I’ve not always been picky about what alcohol I drank. Like a character from the ‘Road to Oxiana’, I was often more interested in the sin than the taste.

But recently I’ve been working more and more on my health, pondering at times if I’d have to give up alcohol as I aged, as a doctor friend had advised, and having heard the talk of red wine being good for me (or at least cancelling out the harmful affects of alcohol thanks to the enzymes in it’s red skin) through my interest in the Mediterranean Diet and the Blue Zones project, I investigated further. 

This was not purely a science based inquiry. I think any sensible look into health has to take note of anecdotal evidence also, to look into what happens in real life to real people, rather than just at how rats behave in laboratories, or how people are said to behave in experiments financed by interested business parties. Of course, there are some well meaning scientists and doctors around. There are also the opposite, though, and since both types have letters after their names, it pays to be careful.

So, why might red wine be good for us? Here’s a direct quote from the mayo clinic website that helps to explain the matter.

“The alcohol and certain substances in red wine called antioxidants may help prevent coronary artery disease, the condition that leads to heart attacks. Any links between red wine and fewer heart attacks aren’t completely understood. But part of the benefit might be that antioxidants in red wine may increase levels of high-density lipoprotein (HDL) cholesterol (the “good” cholesterol) and protect against cholesterol buildup.

Antioxidants in red wine called polyphenols may help protect the lining of blood vessels in your heart. A polyphenol called resveratrol is one substance in red wine that’s gotten attention for its health benefits.

Resveratrol might help prevent damage to blood vessels, reduce low-density lipoprotein (LDL) cholesterol (the “bad” cholesterol) and prevent blood clots.

The resveratrol in red wine comes from the skin of grapes used to make wine. Because red wine is fermented with grape skins longer than white wine, red wine contains more resveratrol.

Alcohol itself may have some protective effects when consumed in moderation. There’s still no clear evidence that beer, white wine or liquor aren’t any better than red wine for heart health.

Various studies have shown that moderate amounts of all types of alcohol benefit your heart, not just alcohol found in red wine. It’s thought that alcohol:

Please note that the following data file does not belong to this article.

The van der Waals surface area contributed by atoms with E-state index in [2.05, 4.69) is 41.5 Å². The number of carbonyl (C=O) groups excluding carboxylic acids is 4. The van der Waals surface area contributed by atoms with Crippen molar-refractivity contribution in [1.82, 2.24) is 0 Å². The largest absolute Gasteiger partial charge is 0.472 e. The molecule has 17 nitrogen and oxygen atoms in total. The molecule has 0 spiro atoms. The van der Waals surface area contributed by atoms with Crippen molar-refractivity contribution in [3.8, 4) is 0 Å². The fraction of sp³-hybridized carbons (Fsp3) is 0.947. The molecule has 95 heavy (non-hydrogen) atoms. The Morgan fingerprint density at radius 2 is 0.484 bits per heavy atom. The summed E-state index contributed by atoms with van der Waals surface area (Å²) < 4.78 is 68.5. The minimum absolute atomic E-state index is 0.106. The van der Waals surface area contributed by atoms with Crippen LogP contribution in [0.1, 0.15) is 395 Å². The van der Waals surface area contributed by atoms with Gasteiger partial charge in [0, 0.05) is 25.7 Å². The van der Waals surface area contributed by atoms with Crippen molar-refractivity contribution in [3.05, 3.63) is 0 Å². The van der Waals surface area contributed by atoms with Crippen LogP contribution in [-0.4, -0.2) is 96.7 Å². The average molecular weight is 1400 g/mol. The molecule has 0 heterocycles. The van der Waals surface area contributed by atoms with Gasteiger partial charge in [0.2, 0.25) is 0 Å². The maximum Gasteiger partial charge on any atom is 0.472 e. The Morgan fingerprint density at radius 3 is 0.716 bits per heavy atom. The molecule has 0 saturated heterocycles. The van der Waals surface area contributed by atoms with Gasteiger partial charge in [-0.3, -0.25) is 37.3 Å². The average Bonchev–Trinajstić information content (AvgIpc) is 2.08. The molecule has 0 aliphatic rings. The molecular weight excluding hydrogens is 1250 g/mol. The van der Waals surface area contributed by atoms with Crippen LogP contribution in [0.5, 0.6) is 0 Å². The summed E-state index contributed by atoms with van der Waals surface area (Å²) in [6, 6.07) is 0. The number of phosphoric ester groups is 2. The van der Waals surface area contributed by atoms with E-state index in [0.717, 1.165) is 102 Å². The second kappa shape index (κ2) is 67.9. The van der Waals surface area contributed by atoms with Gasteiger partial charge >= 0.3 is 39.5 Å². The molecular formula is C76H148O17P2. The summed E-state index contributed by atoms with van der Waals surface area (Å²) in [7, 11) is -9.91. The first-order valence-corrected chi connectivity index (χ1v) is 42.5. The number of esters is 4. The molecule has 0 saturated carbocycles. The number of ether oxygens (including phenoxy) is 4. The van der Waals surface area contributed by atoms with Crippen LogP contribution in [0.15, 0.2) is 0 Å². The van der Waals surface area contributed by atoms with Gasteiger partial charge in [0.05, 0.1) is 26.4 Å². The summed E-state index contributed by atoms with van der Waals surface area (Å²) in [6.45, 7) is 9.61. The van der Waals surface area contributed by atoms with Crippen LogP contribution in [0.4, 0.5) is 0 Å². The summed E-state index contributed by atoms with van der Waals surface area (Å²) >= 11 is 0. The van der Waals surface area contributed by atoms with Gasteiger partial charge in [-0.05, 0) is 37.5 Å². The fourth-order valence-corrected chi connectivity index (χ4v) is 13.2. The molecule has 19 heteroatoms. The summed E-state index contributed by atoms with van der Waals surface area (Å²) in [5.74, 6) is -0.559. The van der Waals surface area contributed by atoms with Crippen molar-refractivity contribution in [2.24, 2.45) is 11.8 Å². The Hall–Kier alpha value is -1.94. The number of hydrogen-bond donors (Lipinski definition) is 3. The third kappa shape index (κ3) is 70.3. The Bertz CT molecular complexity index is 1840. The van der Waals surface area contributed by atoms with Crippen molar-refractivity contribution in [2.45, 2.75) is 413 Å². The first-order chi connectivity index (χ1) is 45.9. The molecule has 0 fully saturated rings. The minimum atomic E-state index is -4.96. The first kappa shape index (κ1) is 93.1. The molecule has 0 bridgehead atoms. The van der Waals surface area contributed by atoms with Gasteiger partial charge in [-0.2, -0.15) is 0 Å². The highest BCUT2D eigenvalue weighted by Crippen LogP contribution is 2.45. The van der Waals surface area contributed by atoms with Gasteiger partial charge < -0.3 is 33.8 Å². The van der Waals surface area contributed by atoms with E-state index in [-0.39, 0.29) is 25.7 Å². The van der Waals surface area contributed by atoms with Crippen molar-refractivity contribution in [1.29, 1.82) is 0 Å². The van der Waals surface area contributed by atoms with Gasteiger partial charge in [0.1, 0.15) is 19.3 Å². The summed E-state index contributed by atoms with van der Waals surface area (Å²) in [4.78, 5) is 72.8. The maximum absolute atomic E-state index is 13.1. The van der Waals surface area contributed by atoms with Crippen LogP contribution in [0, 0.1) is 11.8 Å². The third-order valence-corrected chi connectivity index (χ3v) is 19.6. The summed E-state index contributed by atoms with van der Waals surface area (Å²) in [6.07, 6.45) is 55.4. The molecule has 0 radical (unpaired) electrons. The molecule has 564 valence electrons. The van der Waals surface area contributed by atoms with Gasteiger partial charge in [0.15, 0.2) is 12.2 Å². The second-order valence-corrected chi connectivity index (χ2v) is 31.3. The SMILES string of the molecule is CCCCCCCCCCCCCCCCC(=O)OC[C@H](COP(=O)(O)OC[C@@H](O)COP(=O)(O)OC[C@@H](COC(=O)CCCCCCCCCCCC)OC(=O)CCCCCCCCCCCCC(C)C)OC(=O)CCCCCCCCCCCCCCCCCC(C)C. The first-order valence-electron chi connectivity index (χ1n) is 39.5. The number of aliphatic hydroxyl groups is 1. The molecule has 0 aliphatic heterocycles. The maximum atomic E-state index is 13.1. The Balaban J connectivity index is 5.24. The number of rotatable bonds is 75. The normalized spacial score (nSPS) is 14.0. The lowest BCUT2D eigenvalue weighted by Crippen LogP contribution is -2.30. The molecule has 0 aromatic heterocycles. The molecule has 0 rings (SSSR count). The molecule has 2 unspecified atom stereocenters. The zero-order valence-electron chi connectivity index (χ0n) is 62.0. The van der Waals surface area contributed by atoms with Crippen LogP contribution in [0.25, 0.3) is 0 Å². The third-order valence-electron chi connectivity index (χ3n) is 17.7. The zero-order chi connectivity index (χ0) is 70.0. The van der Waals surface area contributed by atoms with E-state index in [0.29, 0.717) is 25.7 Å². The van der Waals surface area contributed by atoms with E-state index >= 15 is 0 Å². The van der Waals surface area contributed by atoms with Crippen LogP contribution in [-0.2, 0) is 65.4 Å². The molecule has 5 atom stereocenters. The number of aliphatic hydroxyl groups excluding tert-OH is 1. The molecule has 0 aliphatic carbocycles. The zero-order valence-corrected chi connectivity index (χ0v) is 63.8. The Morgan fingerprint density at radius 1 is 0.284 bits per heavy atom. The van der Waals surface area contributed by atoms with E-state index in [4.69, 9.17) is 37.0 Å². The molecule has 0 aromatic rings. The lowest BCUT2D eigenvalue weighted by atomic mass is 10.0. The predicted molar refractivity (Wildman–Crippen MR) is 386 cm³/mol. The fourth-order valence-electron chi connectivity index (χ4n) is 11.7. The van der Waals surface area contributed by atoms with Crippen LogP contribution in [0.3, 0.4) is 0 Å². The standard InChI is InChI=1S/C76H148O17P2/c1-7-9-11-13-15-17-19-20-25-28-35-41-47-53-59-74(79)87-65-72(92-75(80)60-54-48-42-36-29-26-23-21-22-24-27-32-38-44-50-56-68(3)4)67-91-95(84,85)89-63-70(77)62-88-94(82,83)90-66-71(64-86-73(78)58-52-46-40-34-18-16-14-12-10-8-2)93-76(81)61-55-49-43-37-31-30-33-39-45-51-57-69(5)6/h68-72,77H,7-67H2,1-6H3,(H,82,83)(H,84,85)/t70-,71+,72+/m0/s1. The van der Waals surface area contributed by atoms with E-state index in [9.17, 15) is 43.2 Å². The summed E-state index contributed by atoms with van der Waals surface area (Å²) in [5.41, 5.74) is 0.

• Raises HDL cholesterol (the “good” cholesterol)
  • Reduces the formation of blood clots
  • Helps prevent artery damage caused by high levels of LDL cholesterol (the “bad” cholesterol)
  • May improve the function of the layer of cells that line your blood vessels

The potential heart-healthy benefits of red wine and other alcoholic drinks look promising. Those who drink moderate amounts of alcohol, including red wine, seem to have a lower risk of heart disease.

However, it’s important to understand that studies comparing moderate drinkers to nondrinkers might overestimate the benefits of moderate drinking because nondrinkers might already have health problems.” (to see the full text – https://www.mayoclinic.org/diseases-conditions/heart-disease/in-depth/red-wine/art-20048281)

So that’s a little up and down, saying that red wine could be better for us than other alcohol, but that alcohol itself might be just as good for us, although there’s no clear evidence of this, although those who drink red wine seem to have a lower risk of heart disease. Although, none of this might be true…! 

It reads like a typically confusing description of an impenetrable modern art painting by the critic Matthew Collings which, to be fair to Matthew, were probably only ever meant as spoken art pieces anyway, and not to be taken at face value. Unlike this scientific account of red wine which is supposed, I’m assuming, to achieve something other than perplex, amuse, or assure us that science can only help us so much in matters of health, at this time.

Is there any other scientific evidence to be taken into account? Yes, lots. But little of it is offering us any more solid ground. 

For example, a diet high is resveratrol is good for us from an anti inflammatory point of view, agree the researchers in a 2013 study at the University of Copenhagen, yet equally, that same diet high is resveratrol has been found to impair the cardiovascular benefits of exercise in older men. 

So I guess that study is concluding that we should at the moment choose between inflammatory diseases or poor cardio health, and drink accordingly. A tricky choice to make.

And whilst some evidence looks very promising from a wine drinkers perspective, such as this study – https://www.ncbi.nlm.nih.gov/pmc/articles/PMC6099584/ – in this case, as in so many others, if we read to the bottom we see that it’s funded by an organisation that stands to benefit from us drinking more wine. Which is a shame as I was reading each paragraph thinking, great, great, great, it’s all good, let’s drink a glass of red to celebrate! Until I got to the funding part, and I see that the reality is I’ve good reason not to trust anything I’ve just read in the previous paragraphs.

Because sadly we live in a world where much science is funded by interested parties in order to find results favourable to their industries, and some scientists have become experts in skewing data and intentionally concealing the bigger picture. It’s tricky to sort the wheat from the chaff, to know who to trust, so it pays for us to remember the old saying, ‘Consumer Beware’.